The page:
8 Ways to Leverage the Cloud to Reduce Your Ecological Cost
More and more organisations, big and small, are making steps to address their environmental impact through smarter and greener technology solutions. But even with the best intentions and the support of your business, it’s difficult to know where to start.
In this article we will give some practical ideas about how to use the three Rs of cloud engineering to become a more sustainable business: Reduce, Reuse and Recycle.
If you would like to know more and get involved in the conversation, check our Contino Live webinar with AWS and EDF >
The Journey to Net Zero: Why Businesses Need to Act Now
Now, more than any time in our history, we have a deep understanding of our surroundings, and as a species we have the collective ability to affect our entire planet.
As consumers — and as businesses — we need to rise to the challenge, and quickly.
Ambitious net zero targets
The IPCC report on climate change published in 2018 estimated that we have until 2030 to reduce global greenhouse gas emissions 45 percent (below 2010 levels) by 2030 in order to reach net zero by 2050. Achieving this is hoped to avoid warming above 1.5°C in global average temperature.
When we look at the intent to reduce atmospheric carbon dioxide (CO₂) emissions alone, the UK government recently brought forward ambitious targets towards net-zero carbon in 2050, with a reduction of 78 percent in emissions by 2035 compared with 1990 levels.
Pressure from governments
In the UK, large companies must report on their global energy use and large businesses must disclose their UK annual energy use and greenhouse gas emissions. Global governments are taking this very seriously and we can expect to see higher levels of scrutiny and deeper penalties and taxes for organisations in the future.
Incentivisation through carbon trading markets and carbon offsetting has led to an uptick in corporate responsibility, but has not yet provided adequate motivation for the depth of change needed.
Our changing climate is also acknowledged by the Bank of England and UK regulatory bodies, and recently the BoE published the Climate Biennial Exploratory Scenario (CBES) which looks at the physical risks to large organisations of climate change. 19 of the UK’s largest banks and insurers are involved in stress-testing against transition risks across a range of warming temperatures, and it is expected that the output of CBES will inform the regulatory landscape in the near future.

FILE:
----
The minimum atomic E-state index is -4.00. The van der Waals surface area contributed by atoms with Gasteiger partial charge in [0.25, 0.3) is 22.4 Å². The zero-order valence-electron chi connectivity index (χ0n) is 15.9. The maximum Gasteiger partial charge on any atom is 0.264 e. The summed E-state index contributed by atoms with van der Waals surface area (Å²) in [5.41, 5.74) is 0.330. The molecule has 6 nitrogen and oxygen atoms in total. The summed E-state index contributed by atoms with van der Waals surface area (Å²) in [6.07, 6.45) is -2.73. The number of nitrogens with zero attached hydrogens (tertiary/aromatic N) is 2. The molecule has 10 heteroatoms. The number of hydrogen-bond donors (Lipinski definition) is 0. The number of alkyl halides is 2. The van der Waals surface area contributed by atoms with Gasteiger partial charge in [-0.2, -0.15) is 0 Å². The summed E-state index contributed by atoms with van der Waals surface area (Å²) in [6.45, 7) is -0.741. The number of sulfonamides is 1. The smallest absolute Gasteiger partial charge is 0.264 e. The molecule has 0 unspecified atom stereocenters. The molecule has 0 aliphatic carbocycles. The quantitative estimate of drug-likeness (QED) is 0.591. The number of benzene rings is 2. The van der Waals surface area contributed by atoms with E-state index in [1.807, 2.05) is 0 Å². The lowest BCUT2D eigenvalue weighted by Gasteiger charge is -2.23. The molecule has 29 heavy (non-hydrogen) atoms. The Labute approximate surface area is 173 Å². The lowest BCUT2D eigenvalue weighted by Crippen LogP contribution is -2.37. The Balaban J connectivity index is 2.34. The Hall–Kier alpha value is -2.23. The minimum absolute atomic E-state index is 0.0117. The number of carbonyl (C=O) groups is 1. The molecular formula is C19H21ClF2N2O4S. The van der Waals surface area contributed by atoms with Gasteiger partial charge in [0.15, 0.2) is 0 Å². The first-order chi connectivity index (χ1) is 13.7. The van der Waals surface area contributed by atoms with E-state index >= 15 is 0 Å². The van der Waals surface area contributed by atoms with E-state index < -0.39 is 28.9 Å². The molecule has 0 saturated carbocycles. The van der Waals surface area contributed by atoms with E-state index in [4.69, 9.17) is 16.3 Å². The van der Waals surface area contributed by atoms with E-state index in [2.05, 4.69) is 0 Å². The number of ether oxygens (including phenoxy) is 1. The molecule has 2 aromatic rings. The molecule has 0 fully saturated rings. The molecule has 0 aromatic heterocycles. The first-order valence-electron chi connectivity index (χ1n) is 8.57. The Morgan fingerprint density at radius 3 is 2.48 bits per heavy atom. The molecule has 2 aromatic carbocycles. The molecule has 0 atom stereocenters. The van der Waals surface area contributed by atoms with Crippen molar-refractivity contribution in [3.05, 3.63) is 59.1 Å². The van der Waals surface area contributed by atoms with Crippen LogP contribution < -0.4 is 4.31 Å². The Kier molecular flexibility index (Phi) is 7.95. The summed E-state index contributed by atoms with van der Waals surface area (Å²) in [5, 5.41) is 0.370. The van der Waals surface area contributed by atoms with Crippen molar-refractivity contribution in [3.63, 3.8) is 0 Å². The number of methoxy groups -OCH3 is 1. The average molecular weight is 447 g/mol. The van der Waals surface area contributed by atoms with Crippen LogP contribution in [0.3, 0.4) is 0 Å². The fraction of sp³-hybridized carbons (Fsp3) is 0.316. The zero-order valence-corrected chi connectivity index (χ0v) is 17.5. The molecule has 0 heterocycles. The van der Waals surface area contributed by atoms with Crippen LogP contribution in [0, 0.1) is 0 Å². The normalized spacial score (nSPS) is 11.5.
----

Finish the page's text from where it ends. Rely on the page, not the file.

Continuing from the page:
Pressure from customers
Customers are becoming much more ecologically minded, and are choosing organisations that align with their concerns. For example, the q4 2020 survey of customer expectations by the UK energy regulator Ofgem found that 19% of respondents stated that they chose their energy supplier on the basis that they offered green energy.
How Can We Rise To The Challenge?
At the core of our considerations should be the value that your organisation brings to your customers and to the wider world. What is it that your customers are looking for?
We shouldn’t spend time, effort and money building solutions and products for customers that aren’t going to be used or that don’t deliver value to their lives and to the life of the planet.
Delivering these valuable solutions and products has never been more efficiently realisable; our ability to leverage modern ways-of-working and the technology that enables it mean that business value, delivered at speed and scale can be achieved in a way that aligns both with your commercial and environmental strategies.